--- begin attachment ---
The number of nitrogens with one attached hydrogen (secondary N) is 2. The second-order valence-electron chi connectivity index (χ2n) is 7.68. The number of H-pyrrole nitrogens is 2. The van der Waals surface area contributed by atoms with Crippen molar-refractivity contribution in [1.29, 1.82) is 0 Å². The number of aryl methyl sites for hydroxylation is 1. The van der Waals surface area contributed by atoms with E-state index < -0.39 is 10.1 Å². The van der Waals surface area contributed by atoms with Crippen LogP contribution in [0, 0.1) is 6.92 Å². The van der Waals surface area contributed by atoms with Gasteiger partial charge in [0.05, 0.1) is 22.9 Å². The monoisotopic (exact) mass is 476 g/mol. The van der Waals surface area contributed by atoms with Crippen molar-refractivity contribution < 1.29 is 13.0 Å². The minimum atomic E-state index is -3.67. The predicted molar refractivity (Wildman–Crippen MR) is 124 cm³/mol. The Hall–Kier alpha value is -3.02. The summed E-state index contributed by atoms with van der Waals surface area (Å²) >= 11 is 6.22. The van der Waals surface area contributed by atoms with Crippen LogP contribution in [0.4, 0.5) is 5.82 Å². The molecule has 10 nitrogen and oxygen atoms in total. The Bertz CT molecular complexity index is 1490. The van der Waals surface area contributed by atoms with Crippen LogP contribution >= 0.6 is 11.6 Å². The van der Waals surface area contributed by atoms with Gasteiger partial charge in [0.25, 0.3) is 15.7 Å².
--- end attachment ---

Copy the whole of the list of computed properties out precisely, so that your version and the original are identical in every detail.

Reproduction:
The number of nitrogens with one attached hydrogen (secondary N) is 2. The second-order valence-electron chi connectivity index (χ2n) is 7.68. The number of H-pyrrole nitrogens is 2. The van der Waals surface area contributed by atoms with Crippen molar-refractivity contribution in [1.29, 1.82) is 0 Å². The number of aryl methyl sites for hydroxylation is 1. The van der Waals surface area contributed by atoms with E-state index < -0.39 is 10.1 Å². The van der Waals surface area contributed by atoms with Crippen LogP contribution in [0, 0.1) is 6.92 Å². The van der Waals surface area contributed by atoms with Gasteiger partial charge in [0.05, 0.1) is 22.9 Å². The monoisotopic (exact) mass is 476 g/mol. The van der Waals surface area contributed by atoms with Crippen molar-refractivity contribution < 1.29 is 13.0 Å². The minimum atomic E-state index is -3.67. The predicted molar refractivity (Wildman–Crippen MR) is 124 cm³/mol. The Hall–Kier alpha value is -3.02. The summed E-state index contributed by atoms with van der Waals surface area (Å²) >= 11 is 6.22. The van der Waals surface area contributed by atoms with Crippen LogP contribution in [0.4, 0.5) is 5.82 Å². The molecule has 10 nitrogen and oxygen atoms in total. The Bertz CT molecular complexity index is 1490. The van der Waals surface area contributed by atoms with Crippen LogP contribution >= 0.6 is 11.6 Å². The van der Waals surface area contributed by atoms with Gasteiger partial charge in [0.25, 0.3) is 15.7 Å².